Consumer Search and Retailer Strategies in the Presence of Online Music Sharing

Department of Operations and Information Management, University of Connecticut, Сторс, Connecticut, United States
Journal of Management Information Systems (Impact Factor: 2.06). 06/2006; 23(1):129-159. DOI: 10.2753/MIS0742-1222230104
Source: DBLP


Advances in online technologies and bandwidth availability have opened new vistas for online distribution of digital goods. But potential benefits for consumers are juxtaposed against challenges for retailers of such goods. Here we investigate one type of digital experience good - music - whose market environment includes the very real presence of online piracy options. While arguments abound for and against online distribution of such digital goods, little research exists in this area. We develop a model of consumer search for such an experience good, and study five different emerging market environments for retailers (from a traditional brick and mortar retailer to an online retailer) where consumers have opportunities of pirating from illegal networks. Retailer cost to publishers is modeled using a variety of licensing schema. Results from a survey we conducted, together with data from online sharing networks, are utilized to investigate the validity of a key assumption. Finally, computational analysis is used to develop insights related to conditions that cannot be solved for analytically. We find that online selling strategies for a traditional retailer can provide additional profits even in the face of existing piracy options. Our results indicate that decreasing piracy is not necessarily equivalent to increasing profit. We show that leading strategies for business in such goods should include the use of pricing options, provision of efficient search tools to consumers and new approaches to licensing structures with digital good publishers.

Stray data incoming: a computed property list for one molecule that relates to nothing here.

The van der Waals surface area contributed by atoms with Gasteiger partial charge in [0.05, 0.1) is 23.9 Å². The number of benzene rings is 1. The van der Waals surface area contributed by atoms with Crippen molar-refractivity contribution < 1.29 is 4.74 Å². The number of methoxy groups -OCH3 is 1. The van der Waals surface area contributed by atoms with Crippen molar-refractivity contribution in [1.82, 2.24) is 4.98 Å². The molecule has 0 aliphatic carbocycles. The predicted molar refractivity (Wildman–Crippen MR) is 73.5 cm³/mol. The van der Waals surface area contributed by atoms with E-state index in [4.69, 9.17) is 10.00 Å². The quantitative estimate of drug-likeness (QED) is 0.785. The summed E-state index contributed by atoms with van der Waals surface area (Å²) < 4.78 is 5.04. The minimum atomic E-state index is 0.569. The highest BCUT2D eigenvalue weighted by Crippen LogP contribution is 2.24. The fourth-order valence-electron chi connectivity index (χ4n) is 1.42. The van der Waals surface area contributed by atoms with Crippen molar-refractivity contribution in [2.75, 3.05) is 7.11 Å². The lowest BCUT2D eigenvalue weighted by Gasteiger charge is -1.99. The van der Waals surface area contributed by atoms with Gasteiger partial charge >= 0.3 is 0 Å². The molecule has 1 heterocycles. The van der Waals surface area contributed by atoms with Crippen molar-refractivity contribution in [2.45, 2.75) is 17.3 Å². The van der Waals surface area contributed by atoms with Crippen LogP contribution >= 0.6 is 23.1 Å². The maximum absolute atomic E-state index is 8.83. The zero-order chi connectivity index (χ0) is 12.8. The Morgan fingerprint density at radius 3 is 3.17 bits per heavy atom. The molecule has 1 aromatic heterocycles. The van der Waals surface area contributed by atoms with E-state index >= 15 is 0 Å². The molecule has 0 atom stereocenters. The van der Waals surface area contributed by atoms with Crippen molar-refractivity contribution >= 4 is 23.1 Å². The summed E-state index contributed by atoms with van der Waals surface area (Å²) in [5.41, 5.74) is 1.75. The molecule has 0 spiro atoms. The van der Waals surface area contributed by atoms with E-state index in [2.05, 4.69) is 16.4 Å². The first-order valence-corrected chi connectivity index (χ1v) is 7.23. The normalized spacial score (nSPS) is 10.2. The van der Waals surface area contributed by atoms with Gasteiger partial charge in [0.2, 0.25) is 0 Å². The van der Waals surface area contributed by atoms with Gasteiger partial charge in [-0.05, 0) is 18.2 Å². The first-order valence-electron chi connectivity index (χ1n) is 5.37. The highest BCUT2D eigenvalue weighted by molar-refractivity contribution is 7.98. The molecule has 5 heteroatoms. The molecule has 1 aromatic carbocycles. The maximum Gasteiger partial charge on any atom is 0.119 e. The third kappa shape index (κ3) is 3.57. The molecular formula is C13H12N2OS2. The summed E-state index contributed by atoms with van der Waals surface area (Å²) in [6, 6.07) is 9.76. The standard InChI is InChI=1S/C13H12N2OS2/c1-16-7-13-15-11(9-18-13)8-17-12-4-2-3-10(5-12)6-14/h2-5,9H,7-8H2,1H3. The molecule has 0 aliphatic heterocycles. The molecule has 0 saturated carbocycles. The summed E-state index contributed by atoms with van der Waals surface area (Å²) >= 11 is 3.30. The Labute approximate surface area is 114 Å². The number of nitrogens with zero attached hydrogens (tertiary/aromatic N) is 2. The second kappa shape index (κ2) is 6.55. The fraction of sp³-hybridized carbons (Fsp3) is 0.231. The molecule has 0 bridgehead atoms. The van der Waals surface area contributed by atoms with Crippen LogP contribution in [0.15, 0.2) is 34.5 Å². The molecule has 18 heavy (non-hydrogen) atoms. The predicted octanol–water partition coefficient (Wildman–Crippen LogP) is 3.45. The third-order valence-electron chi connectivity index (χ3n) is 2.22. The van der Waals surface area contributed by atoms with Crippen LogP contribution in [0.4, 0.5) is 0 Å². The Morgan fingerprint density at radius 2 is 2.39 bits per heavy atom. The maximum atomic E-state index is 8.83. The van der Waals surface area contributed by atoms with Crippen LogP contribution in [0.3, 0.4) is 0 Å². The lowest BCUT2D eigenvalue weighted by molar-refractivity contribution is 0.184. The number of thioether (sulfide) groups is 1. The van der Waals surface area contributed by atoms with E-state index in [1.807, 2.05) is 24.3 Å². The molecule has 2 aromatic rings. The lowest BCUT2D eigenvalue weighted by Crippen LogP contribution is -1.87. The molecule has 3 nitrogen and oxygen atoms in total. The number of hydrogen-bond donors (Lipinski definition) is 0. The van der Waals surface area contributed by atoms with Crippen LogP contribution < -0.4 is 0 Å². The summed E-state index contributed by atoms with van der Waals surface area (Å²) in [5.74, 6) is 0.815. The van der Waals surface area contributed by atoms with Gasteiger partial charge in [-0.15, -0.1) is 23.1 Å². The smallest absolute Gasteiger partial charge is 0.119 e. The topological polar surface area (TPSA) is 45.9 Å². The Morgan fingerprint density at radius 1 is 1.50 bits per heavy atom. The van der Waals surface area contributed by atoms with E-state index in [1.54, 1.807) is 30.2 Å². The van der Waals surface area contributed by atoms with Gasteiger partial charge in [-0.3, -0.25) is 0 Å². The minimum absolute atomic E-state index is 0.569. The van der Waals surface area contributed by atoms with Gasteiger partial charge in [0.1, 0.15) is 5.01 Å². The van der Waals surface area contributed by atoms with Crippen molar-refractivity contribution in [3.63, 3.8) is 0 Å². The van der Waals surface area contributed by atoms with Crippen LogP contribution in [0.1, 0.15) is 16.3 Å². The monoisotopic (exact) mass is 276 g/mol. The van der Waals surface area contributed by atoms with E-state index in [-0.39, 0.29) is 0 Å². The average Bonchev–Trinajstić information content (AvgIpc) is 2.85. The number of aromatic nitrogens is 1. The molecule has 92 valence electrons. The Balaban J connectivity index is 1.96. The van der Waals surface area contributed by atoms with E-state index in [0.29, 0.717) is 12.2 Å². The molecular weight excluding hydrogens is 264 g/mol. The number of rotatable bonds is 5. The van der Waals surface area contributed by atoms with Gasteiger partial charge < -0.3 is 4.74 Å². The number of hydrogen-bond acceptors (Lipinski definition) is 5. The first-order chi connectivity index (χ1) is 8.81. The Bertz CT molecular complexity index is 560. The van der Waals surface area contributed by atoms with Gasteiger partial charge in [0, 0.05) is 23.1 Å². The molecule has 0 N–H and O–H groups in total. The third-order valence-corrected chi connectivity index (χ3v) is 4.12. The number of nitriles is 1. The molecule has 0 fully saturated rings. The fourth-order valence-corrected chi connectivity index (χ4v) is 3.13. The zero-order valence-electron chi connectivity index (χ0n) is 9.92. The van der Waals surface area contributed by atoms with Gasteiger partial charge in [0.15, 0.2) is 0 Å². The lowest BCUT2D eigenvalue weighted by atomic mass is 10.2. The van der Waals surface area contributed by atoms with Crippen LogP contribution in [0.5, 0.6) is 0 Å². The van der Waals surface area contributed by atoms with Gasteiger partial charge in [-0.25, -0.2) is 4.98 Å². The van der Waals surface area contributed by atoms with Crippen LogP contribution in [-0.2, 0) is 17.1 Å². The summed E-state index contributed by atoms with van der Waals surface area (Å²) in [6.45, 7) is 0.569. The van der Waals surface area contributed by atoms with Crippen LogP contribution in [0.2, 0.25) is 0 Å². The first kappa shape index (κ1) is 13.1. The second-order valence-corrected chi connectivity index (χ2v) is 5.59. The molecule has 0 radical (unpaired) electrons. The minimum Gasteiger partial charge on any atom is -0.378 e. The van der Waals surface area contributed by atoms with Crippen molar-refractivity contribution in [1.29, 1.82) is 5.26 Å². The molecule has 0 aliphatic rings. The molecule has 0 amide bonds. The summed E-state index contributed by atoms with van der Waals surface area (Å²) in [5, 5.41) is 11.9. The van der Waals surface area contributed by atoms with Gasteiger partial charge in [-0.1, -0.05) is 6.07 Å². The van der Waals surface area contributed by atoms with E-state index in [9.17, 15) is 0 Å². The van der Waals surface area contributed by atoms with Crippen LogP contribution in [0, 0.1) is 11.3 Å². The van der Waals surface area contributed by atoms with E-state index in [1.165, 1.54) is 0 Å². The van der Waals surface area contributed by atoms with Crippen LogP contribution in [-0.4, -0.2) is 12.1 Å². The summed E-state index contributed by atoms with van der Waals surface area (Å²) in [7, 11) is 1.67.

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Available from: Sudip Bhattacharjee, Dec 25, 2013
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    • "Some studies used survey data from consumers to measure the experienced utilities of products (Foxall and James 2003; Lynch Jr and Ariely 2000; Ratchford and Srinivasan 1993), which might be inconvenient and relatively biased (Moe 2006). With the development of IODAs, consumers' ratings on purchased products could be used to explicitly represent and measure products' experienced utilities (Adomavicius and Tuzhilin 2005; Bhattacharjee et al. 2006). For example, after watching a movie, the consumer selects a number in a rating scale to reflect his experienced utility of the movie. "